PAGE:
Second, I'm not talking about riding some one into a curb. You will have to draw the line yourself as to where tactics become dirty. I opening a gap and then closing it dirty? Is taking some one wide through a turn dirty? I've actually been COACHED to cut people off the inside of turns in crits, when I'm only a half-wheel ahead (the advice was "Whoever is ahead has the right of way"), but I refused to do it. I'm not talking about causing injury, I'm talking about intimidation, and being willing to make body-to-body contact. If you're anything near competent on a bike, it's not going to result in a crash. And the ways to stay safe on a bike should be taught in EVERY CLUB EVERY YEAR. We did bumping drills regularly. If we had some one who was nervous in a pack, we'd do a rotating pace line AROUND that rider to help get them comfortable with people on all sides.
If some one is a newbie and is strong enough to get in a break, he's strong enough to pull through. If they're just trying to hang on, they have no business in the break. How many times has some one faked being tired and just hanging on, only to pull out a blazing sprint at the finish? So I don't buy that one at all.
|agree, mostly||Duane Gran|
Jan 13, 2003 1:54 PM
|I think the conversation has jumped right past doing cordial things to getting physical with dead weight in a break. Here is the advice I was given about the cordial thing to do:
When you think you have some dead weight in your breakaway, ask the person if he is blocking. If so, work him over and accept that someone is doing a tactical move, no matter how much you don't like it. If not, sternly tell the person to rotate or agree to take last wheel all the way to the line. There are no guarantees, but cycling is a tight-knit sport and people who disrepect a breakaway can be effectively shamed.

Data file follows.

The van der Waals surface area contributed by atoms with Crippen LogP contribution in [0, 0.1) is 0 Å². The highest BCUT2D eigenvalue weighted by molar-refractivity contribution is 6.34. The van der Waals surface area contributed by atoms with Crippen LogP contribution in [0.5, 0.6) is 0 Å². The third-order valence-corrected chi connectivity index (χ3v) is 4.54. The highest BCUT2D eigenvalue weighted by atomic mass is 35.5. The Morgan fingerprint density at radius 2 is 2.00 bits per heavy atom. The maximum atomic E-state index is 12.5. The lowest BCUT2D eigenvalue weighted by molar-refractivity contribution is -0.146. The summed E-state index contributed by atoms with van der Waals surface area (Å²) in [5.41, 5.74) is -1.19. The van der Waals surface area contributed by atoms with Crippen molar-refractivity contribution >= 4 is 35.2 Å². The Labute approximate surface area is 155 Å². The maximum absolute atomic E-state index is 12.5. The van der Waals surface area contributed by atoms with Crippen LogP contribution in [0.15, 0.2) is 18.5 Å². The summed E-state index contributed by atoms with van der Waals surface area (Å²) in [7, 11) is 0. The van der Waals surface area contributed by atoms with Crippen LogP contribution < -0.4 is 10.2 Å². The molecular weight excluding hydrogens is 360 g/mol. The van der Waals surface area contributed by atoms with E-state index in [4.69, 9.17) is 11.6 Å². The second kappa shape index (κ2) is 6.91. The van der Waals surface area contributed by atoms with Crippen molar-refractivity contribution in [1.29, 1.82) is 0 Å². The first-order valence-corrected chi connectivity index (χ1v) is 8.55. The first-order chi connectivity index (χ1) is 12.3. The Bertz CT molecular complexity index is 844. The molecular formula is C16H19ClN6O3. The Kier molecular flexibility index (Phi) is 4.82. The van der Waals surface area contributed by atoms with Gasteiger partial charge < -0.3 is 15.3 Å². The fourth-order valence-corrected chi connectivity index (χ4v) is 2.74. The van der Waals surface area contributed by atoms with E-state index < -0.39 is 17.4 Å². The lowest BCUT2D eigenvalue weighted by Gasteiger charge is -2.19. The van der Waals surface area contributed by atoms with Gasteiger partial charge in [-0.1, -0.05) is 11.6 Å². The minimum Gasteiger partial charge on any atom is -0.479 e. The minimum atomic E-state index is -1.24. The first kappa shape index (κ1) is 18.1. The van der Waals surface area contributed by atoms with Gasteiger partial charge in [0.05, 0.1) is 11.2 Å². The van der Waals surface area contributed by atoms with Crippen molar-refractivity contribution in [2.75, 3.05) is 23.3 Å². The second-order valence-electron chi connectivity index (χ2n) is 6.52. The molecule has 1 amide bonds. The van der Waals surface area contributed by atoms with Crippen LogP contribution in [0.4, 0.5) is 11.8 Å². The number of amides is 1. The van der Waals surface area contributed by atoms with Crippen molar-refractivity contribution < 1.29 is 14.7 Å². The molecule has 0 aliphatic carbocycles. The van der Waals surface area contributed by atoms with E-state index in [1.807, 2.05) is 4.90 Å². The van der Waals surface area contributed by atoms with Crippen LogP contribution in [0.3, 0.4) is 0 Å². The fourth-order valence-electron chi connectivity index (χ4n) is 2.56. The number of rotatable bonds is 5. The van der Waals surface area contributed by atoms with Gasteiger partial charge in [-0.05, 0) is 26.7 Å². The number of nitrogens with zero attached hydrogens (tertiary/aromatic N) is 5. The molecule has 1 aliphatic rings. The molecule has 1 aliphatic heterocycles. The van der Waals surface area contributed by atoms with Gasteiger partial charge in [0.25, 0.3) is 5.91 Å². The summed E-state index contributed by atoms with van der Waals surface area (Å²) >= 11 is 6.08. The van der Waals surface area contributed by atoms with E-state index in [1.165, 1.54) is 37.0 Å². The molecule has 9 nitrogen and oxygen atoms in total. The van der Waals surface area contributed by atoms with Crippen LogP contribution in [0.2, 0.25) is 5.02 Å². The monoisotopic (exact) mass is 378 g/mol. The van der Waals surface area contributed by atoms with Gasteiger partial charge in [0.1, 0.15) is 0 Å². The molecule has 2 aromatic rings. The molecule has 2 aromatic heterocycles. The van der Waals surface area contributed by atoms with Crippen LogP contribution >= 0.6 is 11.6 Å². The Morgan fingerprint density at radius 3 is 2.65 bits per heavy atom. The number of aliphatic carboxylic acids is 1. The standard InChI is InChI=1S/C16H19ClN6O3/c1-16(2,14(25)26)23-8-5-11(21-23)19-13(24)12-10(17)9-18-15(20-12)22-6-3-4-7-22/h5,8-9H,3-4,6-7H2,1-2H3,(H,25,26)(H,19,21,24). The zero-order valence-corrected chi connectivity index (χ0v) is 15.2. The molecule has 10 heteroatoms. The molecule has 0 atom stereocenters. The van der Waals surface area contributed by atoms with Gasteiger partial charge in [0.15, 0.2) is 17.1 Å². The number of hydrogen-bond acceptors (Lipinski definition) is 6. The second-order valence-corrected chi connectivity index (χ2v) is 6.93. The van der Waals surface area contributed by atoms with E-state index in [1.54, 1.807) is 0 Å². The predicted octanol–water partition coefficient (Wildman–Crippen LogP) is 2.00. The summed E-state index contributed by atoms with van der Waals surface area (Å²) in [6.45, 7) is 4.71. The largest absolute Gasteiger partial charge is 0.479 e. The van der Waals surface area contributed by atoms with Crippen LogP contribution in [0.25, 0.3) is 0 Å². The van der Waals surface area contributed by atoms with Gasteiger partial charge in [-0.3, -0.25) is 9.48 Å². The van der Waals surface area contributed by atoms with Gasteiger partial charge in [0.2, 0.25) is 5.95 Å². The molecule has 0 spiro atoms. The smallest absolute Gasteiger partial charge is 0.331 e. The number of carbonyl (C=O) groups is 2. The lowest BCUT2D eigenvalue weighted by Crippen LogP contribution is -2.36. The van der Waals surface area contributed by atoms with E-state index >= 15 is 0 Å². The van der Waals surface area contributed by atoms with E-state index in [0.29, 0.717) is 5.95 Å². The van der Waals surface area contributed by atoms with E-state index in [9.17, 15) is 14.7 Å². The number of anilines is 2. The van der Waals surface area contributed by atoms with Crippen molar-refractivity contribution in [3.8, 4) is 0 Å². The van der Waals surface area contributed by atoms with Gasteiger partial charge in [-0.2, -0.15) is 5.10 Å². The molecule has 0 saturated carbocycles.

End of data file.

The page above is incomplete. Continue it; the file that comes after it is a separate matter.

|Practice 3 man TTT: 30 mph pulls, one minute each||James Curry|
Jan 10, 2003 10:33 AM
|Coastal Cyclists Mike Klatt, Paul Wood and Bob Hasbrouck could hold a 30 mph TTT for about 20 mins. Each pulling thru for one minute, relative wind conditions.
Definately DON'T try a break away in the longest straight. Everyone will see it, and as you already pointed out, 4/5 riders ride collectively-no team work involved because there are few team mates...so everyone is going to sprint after you and probably some tools will close the gap.
Yes, try the break after the prime, certainly before the big sprinters have recovered. They dudes who JUST sprinted will do all the blocking for you when they screw up the line getting back on.
I would say first corner after the break, go for it, but not in the last laps. Go on the first Prime. If you can hold the TTT for 20 mins you'll be out front far enough I bet. 3 riders coast through turns losing little speed whereas peloton loses much collective speed.
Eddie B's book said there are elements to a break. Roughly they are:
1. Explosive jump, Controlled so that you don't blow up
2. 50 kph speed for 3-5 km
He said if you can do that effort you'll be successful in breaks more often than not. You wanted numbers, those are what I figure.
|re: what are strategy options for breakaway of 3 in a crit?||Mike-Wisc|
Jan 7, 2003 9:02 AM
|I don't race crits, but I do like watching them, and with that in mind how about the following three thoughts:
1. Crank hard at the start and bust away and try to lap the bulk of the field. Everyone will think the three of you are nuts and will blow up and maybe won't try to catch you. And if you're in a race where lapped riders have to drop out imagine the impact of lapping the whole field and bringing it to a three-rider race.